The many-worlds interpretation of quantum physics is not untestable. The most elementary demonstration of the non-classical model of reality is confirming evidence of the many-worlds hypothesis.
Any other situation in quantum mechanics, it turns out, can always be explained by saying, 'You remember the case of the experiment with the two holes? It's the same thing.'

Richard Feynman

The multiverse explanation of reality was formulated by Hugh Everett in 1957. Its leading recent exponent is David Deutsch, who has made it accessible to the rest of us in his book The Fabric of Reality (1997).

A great deal of this book is taken up with the nature of scientific method, of information, of explanation, of how hypotheses undergo confirmation, refutation, and evolution. He intertwines the ideas of Darwin and Popper and defends a realist and critical view of truth and explanation. The truth is out there. The universe is real. Our task as scientists and as rational human beings is to explain it.

The two-slit experiment, the simplest demonstration of irreducibly quantum phenomena, shows that there are things that behave like photons in every way -- interception, reflection, path, interference -- and which are totally undetectable except by the interference they cause with the kind of photons we can detect.

This is not the place to go into the slit experiment in detail. Anyway, I want you to read the book. The Fabric of Reality is one of the most important popular scientific books of the age. I thought the whole idea was nonsense before I tackled Deutsch -- but my philosophical training was wrong.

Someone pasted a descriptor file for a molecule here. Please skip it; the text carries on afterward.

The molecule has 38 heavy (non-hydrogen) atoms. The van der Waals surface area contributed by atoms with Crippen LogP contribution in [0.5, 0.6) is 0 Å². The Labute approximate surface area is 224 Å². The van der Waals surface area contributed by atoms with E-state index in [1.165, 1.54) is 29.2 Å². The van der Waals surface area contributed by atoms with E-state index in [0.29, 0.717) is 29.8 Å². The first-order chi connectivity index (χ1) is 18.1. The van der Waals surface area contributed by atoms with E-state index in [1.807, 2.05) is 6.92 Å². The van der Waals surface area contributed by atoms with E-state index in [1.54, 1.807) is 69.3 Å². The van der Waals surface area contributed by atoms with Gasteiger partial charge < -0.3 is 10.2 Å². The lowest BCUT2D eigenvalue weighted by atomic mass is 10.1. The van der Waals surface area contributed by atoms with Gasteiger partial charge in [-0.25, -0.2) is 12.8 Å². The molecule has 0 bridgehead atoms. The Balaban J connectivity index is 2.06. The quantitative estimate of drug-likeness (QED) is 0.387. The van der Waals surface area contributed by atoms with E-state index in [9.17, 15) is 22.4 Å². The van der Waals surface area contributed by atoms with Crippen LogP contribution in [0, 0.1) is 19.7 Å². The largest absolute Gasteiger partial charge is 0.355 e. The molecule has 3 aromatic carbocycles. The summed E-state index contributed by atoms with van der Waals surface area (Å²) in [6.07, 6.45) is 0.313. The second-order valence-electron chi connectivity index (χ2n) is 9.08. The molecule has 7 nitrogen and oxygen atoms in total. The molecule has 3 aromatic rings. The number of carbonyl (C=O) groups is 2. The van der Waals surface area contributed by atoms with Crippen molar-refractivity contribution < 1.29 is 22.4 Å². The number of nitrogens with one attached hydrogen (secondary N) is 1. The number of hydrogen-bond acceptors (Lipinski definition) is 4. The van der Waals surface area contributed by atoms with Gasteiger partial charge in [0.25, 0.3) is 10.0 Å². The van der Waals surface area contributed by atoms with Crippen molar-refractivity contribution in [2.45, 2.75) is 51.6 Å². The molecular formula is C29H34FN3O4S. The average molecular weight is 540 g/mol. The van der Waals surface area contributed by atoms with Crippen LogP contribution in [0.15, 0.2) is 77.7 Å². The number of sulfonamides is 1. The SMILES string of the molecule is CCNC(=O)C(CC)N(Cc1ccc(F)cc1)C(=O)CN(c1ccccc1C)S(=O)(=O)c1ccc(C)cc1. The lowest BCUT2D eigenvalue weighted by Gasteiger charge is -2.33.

However, the point is: the two-slit experiment shows that real photons behave as if there exist other entities that are exactly like photons, undetectable except for their interaction with real photons. You can call them "shadow" photons, you can go back to mediaeval scholastic terminology and call them photons in posse. Unnecessary semantic quibbles. You can bury your head in the sand, the way the traditional Copenhagen interpretation does.

The simplest explanation is that they're photons.

The simplest explanation for the quantum slit experiment and for all of quantum physics, the most rock-bottom certain theory that has ever been devised, is that there is another shadow universe of photons out there, interacting with the one we can detect.

And when you do the calculations in detail, it's not just one shadow universe, it's not just photons, it's all quantum events. All possible quantum events really happen.

It is the ultimate Copernican dethronement. There is no one "me" in one infinitesimal slice of possibility; all the events possible in the quantum underworld are real, and all the bifurcations in reality they cause. It is not, pace rp, a formalism in equations waiting for observation. It is simpler -- it is a better explanation -- to say that this is all real. There are no good grounds for holding that some possibilities are real and others aren't. There is no privileged reality, no unique observer.

This explanation of why we see the quantum observations we do, is a better theory: it stands up to the alternatives in a critical, evolutionary way. There seem to be two serious alternatives: one of repeated evolution of a bounded cosmos through time or hyper-time (espoused by Lee Smolin in The Life of the Cosmos), and the old search for mathematical constraints that make our present anthropic universe logically necessary.

Neither of these others thoroughly explains what we see. The quantum many-worlds theory does.